The reason is that you’re not making this information PROMINENT enough. And when it comes to web design, especially for ecommerce, there’s one thing that we focus on a lot here at BGS, and that is visual hierarchy.
Visual hierarchy means that when someone comes to your website, they’ll see the larger thing. You know, the more prominent elements, whether it’s text, images, or a button. If it’s large enough and captures attention, they will focus on that element.
So, below is a good example. Take a look at these circles. Right here you’ve got the red, you’ve got the green, you’ve got two little gray dots. If I had to ask you what the order of importance would be for these circles, you’d probably say, “Well, the red is most important, and then the green, and then the little gray ones.” Right? And that’s because they’re more prominent, bigger.
Same thing when you have important information, commonly asked questions, about certain products. If you make the features and benefits of what you’re selling larger, more prominent, easier to see, people likely won’t miss it, right? If they still miss it, maybe they don’t read, and they’re probably not going to be your customers anyway.
So, make sure that when you’re listing out all these commonly asked questions about your products and features, that you’re making it prominent so people can see it.
Focus on that visual hierarchy.
And lastly, a lot of people use commonly asked questions to create FAQ sections, where you can click and open to see the different questions people ask. What a lot of store owners do as “marketers” is create mini sales pages disguised as an FAQ section. So they put out these questions that nobody really asked, and hopefully, just through people reading that, it can become a little sales page, selling from there.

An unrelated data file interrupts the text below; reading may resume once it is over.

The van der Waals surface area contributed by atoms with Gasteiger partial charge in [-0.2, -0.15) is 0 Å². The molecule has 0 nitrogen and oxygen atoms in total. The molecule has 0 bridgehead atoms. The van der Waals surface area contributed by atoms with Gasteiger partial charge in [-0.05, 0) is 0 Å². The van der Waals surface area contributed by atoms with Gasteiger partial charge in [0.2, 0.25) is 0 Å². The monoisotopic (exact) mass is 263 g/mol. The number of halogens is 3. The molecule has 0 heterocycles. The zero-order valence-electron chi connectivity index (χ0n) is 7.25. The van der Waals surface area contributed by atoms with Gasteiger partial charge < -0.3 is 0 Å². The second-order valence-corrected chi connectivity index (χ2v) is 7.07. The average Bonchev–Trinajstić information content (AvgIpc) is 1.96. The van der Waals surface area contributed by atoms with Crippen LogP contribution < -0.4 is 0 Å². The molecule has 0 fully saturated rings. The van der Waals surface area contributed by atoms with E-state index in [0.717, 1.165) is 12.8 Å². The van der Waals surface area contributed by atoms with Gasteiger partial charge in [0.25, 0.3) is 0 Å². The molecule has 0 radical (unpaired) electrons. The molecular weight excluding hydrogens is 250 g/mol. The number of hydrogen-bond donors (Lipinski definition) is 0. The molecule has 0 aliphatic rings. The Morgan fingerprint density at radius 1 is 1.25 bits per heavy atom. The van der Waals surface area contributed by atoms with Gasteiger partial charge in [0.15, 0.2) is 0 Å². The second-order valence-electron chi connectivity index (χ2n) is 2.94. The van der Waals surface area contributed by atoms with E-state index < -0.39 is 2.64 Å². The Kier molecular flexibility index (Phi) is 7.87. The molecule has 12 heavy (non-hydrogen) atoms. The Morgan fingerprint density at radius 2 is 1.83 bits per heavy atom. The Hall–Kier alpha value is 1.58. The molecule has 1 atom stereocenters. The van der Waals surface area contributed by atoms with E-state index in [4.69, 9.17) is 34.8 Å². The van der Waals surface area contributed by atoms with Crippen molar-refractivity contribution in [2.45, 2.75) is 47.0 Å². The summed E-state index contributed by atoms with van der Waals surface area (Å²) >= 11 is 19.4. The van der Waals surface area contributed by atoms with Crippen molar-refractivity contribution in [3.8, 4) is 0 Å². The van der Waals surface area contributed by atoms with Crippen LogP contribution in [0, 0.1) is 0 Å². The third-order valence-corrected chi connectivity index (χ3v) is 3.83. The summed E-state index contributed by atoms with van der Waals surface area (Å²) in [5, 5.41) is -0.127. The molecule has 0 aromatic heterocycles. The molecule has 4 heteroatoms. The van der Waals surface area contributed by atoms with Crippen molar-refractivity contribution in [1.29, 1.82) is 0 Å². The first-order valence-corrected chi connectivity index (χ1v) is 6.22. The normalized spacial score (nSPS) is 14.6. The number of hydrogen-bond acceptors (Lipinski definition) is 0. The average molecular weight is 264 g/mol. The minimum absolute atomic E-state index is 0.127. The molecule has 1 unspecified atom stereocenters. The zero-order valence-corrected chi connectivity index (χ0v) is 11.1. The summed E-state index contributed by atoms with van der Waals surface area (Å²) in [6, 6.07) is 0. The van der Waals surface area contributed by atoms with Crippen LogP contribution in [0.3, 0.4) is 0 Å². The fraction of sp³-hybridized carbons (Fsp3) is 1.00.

Don’t do that!
Make sure you’re including questions people actually want answers to. Don’t use that section as a sales pitch section. Make sure you’re putting information there that people actually want to know about, OK?
So, to recap:
- Utilize the frequently/commonly asked questions you get through your reviews, through your phone calls, from your customer support, through your emails, through any customer service-related questions. Even through Facebook comments and reviews.
Look at these things like commonly asked questions. Think about how you can answer those questions through your sales page so people don’t have to ask—they can just see it and get clarity on what you’re offering.
- Make sure that when you’re listing out these features and benefits, they’re prominent. Focus on the visual hierarchy so they can see it.
- Make sure you don’t waste those FAQ sections. If you have them on your product page, make sure these are actual questions people are asking … not what you wish they were asking.
Alright, I hope this training was helpful. If you found it helpful, click “Like,” click the “Subscribe” button (this really helps out the channel).
If you have any questions, post a comment. If you want to know more about BGS or want to work with us, give us a call. We can book a free strategy session to talk about where you are with your business, where you want to be, and help you out from there.
Just go to workwithbgs.com.
Thank you for watching this video. I’ll talk to you soon.